The London-based Czech duo of has lit up Milan two years in a row with their material exploration and finely detailed pieces.
Jakub Pollág: Our collaboration was kind of an accident. During our studies at UMPRUM [the Academy of Arts, Architecture and Design in Prague], we were both looking for someone to share an exhibition space with at Designblok, the city’s annual design week. So we randomly joined forces. The Urban Bicycle Helmet, for Czech brand Krust, was our first project.
Material Limitations as Inspiration
Václav Mlynář: We often start with material. The Transmission sculptural lamp, for example, was a project we did with glass, which we really didn’t know anything about. We always like to learn something new.
JP: We were approached by Kavalierglass – a company that has worked with borosilicate glass for over 175 years – and we visited the factory, where they showed us their technology and what is possible. We tried to push those limitations, and in the end Transmission was the most complicated piece they had ever made. It’s not glued or mechanically connected, but welded to become one piece. It was initially shown as a sculpture at the London Olympics in 2012, then we sold the collection to Lasvit, but
it’s still produced by Kavalier.
Transition through Transmission
JP: Transmission attracted a lot of attention and opened many doors for us. Working with Lasvit is great, because it’s growing so fast, and it’s interesting for us to be in the company of the many respected designers Lasvit collaborates with.
JP: We like to think that our products have to be a bit special, with at least one aspect that makes them different. Transmission is remarkable for the technology. And we recently designed a series of small coffee tables called Beads. These were created with the support of Preciosa, which recognized us after we won the Young Talent award in the 2014 Czech Grand Design Awards. They have these colourful tops made from small glass beads. From a distance, they seem simple, but up close you see the massive number of beads embedded in the tabletop, and that the overall colour seen from a distance is actually a mixture of two or three. This piece was also special because we don’t usually use a lot of colour.
JP: Sometimes we work separately on different projects or parts of a project, but we always consult each other and send each other the final idea. We find it so natural to collaborate that now it’s hard to say who came up with the initial idea, or if I did more work on something or Václav did.
VM: It’s nice to work as a team, because it’s easier to convince ourselves about an idea if there are two of us behind it. We can assure each other that it’s good.
JP: We are very critical of each other’s ideas, so we go through them quickly. Sometimes, you get stuck on an idea, but then the other person comes in and explains that it doesn’t really make sense. It leads to much faster decisions.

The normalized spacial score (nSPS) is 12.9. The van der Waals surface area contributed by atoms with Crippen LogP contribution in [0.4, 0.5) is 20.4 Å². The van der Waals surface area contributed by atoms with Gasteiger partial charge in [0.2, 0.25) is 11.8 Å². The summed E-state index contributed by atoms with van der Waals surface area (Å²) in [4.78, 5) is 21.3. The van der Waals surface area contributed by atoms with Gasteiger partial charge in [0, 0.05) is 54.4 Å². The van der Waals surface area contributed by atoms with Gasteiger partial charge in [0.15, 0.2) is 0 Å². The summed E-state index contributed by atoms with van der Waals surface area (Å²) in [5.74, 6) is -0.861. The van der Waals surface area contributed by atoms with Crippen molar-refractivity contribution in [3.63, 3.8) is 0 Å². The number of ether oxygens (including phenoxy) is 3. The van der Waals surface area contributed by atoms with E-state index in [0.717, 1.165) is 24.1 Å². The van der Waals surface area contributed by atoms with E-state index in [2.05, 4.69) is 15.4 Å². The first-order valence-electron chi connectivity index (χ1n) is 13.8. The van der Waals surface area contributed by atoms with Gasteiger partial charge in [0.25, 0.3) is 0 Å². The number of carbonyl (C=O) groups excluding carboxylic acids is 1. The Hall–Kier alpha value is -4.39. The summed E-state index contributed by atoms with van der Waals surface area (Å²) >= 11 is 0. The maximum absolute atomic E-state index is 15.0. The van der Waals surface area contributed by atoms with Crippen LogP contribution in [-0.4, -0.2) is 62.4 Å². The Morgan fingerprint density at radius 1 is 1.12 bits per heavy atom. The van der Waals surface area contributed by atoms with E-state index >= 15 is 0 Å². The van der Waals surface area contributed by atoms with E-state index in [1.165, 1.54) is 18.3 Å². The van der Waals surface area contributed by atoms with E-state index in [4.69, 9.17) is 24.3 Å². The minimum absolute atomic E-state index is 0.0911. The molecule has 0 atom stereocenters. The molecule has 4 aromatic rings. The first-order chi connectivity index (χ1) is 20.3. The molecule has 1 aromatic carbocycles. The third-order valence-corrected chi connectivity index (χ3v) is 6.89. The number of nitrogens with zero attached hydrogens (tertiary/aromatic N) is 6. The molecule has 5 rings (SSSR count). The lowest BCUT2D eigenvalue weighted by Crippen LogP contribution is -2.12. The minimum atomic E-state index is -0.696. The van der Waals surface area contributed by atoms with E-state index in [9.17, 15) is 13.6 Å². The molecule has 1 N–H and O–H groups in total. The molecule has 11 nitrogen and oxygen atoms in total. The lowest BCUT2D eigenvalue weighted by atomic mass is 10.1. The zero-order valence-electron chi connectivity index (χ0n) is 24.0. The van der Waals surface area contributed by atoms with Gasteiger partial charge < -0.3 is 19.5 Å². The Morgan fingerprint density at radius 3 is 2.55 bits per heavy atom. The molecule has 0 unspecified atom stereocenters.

JP: I started at the Royal College of Art a year and a half ago. Václav came last year. We would like to stay for a while, but we have to look at the pros and cons. In Prague, I think it’s much easier to make big projects happen, because we already have a large base of people there and feel very comfortable. But here, it’s great, because pretty much everyone you need to talk to about something extraordinary is in London.
Best Project, Next Projects
VM: Our most interesting project so far was the Carrara trip, a crazy idea that came to mind in Milan during design week. We said, “Okay let’s go to Carrara, take a camera [part of the project was making a video to document the experience], travel around and find out what marble is about.” It was eye opening to get the support of large brands without knowing the exact outcome.
JP: Despite that it wasn’t well planned, everything worked out and we learned a lot. Our luck continued back in Prague with the production of Bianco P, which consists of pieces made with different technologies, created with the marble we brought back. It was the kind of project that was almost unbelievable – a dream come true.
VM: We like to do something that is our own every year: we have commercial projects and ours, which are more artistic and free. Next, we’re planning something maybe in Asia. In terms of commercial work, we recently collaborated with Lasvit on the Hat collection, which was introduced in Milan this year, and we exhibited at the Rossana Orlandi Gallery there, too. We’ve also been working on this Fiat 500X project. Our job is supervising this competition that is looking for accessories for Fiat’s new car. We pick the best ideas, then help to make them real and finalize them.
Václav Mlynář, born in Prague, 1989. Jakub Pollág, born in Bratislava, Slovakia, 1989
Product design at Royal College of Art, London, Mlynář: 2014-15;
Pollág: 2013-15; and the Academy of Arts, Architecture and Design in Prague
Product, furniture, interior and exhibition designers
2013 Designblok Award, Prague; 2014 Czech Grand Design Award
2014 & 2015 Salone del Mobile, Rossana Orlandi Gallery, Milan;
2012 Czech House, Summer Olympics, London
Bomma, Botas 66, Fiat, Heineken, Kavalierglass, Lasvit, Rudolf Scheer & Söhne, Verreum